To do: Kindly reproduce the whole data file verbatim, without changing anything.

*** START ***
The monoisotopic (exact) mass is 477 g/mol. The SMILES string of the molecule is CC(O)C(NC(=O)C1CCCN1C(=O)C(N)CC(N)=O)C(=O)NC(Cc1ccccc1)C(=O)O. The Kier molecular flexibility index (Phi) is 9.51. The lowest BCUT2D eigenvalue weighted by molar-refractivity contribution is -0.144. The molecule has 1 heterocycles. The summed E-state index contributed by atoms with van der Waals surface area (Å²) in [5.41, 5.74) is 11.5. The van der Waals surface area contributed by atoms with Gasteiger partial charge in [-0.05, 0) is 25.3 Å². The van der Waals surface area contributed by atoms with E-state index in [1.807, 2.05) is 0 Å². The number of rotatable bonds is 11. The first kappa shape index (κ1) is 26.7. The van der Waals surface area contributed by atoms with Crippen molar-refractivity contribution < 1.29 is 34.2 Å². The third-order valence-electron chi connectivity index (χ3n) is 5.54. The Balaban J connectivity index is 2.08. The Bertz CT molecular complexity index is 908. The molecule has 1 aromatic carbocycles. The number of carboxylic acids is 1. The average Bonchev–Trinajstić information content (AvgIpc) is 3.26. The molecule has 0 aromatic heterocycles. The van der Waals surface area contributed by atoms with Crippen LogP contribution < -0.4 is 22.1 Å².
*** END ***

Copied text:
The monoisotopic (exact) mass is 477 g/mol. The SMILES string of the molecule is CC(O)C(NC(=O)C1CCCN1C(=O)C(N)CC(N)=O)C(=O)NC(Cc1ccccc1)C(=O)O. The Kier molecular flexibility index (Phi) is 9.51. The lowest BCUT2D eigenvalue weighted by molar-refractivity contribution is -0.144. The molecule has 1 heterocycles. The summed E-state index contributed by atoms with van der Waals surface area (Å²) in [5.41, 5.74) is 11.5. The van der Waals surface area contributed by atoms with Gasteiger partial charge in [-0.05, 0) is 25.3 Å². The van der Waals surface area contributed by atoms with E-state index in [1.807, 2.05) is 0 Å². The number of rotatable bonds is 11. The first kappa shape index (κ1) is 26.7. The van der Waals surface area contributed by atoms with Crippen molar-refractivity contribution < 1.29 is 34.2 Å². The third-order valence-electron chi connectivity index (χ3n) is 5.54. The Balaban J connectivity index is 2.08. The Bertz CT molecular complexity index is 908. The molecule has 1 aromatic carbocycles. The number of carboxylic acids is 1. The average Bonchev–Trinajstić information content (AvgIpc) is 3.26. The molecule has 0 aromatic heterocycles. The van der Waals surface area contributed by atoms with Crippen LogP contribution < -0.4 is 22.1 Å².